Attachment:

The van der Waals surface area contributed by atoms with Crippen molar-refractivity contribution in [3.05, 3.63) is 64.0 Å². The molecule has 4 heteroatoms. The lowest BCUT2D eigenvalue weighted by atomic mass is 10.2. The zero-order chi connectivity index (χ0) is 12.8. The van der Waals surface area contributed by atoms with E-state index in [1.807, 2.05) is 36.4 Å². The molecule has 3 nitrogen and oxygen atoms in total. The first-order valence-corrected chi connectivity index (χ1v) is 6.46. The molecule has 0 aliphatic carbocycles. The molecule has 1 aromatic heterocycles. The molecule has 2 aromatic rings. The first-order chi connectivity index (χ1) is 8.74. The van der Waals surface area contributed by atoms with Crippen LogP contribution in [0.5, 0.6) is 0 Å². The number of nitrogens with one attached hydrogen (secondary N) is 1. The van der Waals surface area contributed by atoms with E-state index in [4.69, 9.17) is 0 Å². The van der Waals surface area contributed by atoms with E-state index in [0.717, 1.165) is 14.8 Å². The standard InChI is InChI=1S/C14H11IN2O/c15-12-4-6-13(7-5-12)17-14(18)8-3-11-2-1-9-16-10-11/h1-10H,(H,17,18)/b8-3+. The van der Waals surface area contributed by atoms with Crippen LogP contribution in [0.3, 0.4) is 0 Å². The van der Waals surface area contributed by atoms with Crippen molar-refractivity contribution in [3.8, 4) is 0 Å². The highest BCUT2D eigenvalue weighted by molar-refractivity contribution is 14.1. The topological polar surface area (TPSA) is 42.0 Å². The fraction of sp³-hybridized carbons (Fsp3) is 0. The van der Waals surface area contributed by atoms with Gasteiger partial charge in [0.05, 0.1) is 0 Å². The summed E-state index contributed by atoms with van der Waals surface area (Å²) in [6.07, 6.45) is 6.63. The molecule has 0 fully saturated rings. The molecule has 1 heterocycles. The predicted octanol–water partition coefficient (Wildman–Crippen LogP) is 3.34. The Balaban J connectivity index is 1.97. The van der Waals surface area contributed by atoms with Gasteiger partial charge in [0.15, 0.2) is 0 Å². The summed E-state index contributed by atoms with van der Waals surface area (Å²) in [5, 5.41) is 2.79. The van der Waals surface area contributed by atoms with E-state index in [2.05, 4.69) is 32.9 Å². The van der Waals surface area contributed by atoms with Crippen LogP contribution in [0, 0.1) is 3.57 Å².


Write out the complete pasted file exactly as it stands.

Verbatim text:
The van der Waals surface area contributed by atoms with Crippen molar-refractivity contribution in [3.05, 3.63) is 64.0 Å². The molecule has 4 heteroatoms. The lowest BCUT2D eigenvalue weighted by atomic mass is 10.2. The zero-order chi connectivity index (χ0) is 12.8. The van der Waals surface area contributed by atoms with E-state index in [1.807, 2.05) is 36.4 Å². The molecule has 3 nitrogen and oxygen atoms in total. The first-order valence-corrected chi connectivity index (χ1v) is 6.46. The molecule has 0 aliphatic carbocycles. The molecule has 1 aromatic heterocycles. The molecule has 2 aromatic rings. The first-order chi connectivity index (χ1) is 8.74. The van der Waals surface area contributed by atoms with Crippen LogP contribution in [0.5, 0.6) is 0 Å². The number of nitrogens with one attached hydrogen (secondary N) is 1. The van der Waals surface area contributed by atoms with E-state index in [4.69, 9.17) is 0 Å². The van der Waals surface area contributed by atoms with E-state index in [0.717, 1.165) is 14.8 Å². The standard InChI is InChI=1S/C14H11IN2O/c15-12-4-6-13(7-5-12)17-14(18)8-3-11-2-1-9-16-10-11/h1-10H,(H,17,18)/b8-3+. The van der Waals surface area contributed by atoms with Crippen LogP contribution in [0.3, 0.4) is 0 Å². The van der Waals surface area contributed by atoms with Crippen molar-refractivity contribution in [3.8, 4) is 0 Å². The highest BCUT2D eigenvalue weighted by molar-refractivity contribution is 14.1. The topological polar surface area (TPSA) is 42.0 Å². The fraction of sp³-hybridized carbons (Fsp3) is 0. The van der Waals surface area contributed by atoms with Gasteiger partial charge in [0.05, 0.1) is 0 Å². The summed E-state index contributed by atoms with van der Waals surface area (Å²) in [6.07, 6.45) is 6.63. The molecule has 0 fully saturated rings. The molecule has 1 heterocycles. The predicted octanol–water partition coefficient (Wildman–Crippen LogP) is 3.34. The Balaban J connectivity index is 1.97. The van der Waals surface area contributed by atoms with Gasteiger partial charge in [0.15, 0.2) is 0 Å². The summed E-state index contributed by atoms with van der Waals surface area (Å²) in [5, 5.41) is 2.79. The van der Waals surface area contributed by atoms with E-state index in [2.05, 4.69) is 32.9 Å². The van der Waals surface area contributed by atoms with Crippen LogP contribution in [0, 0.1) is 3.57 Å².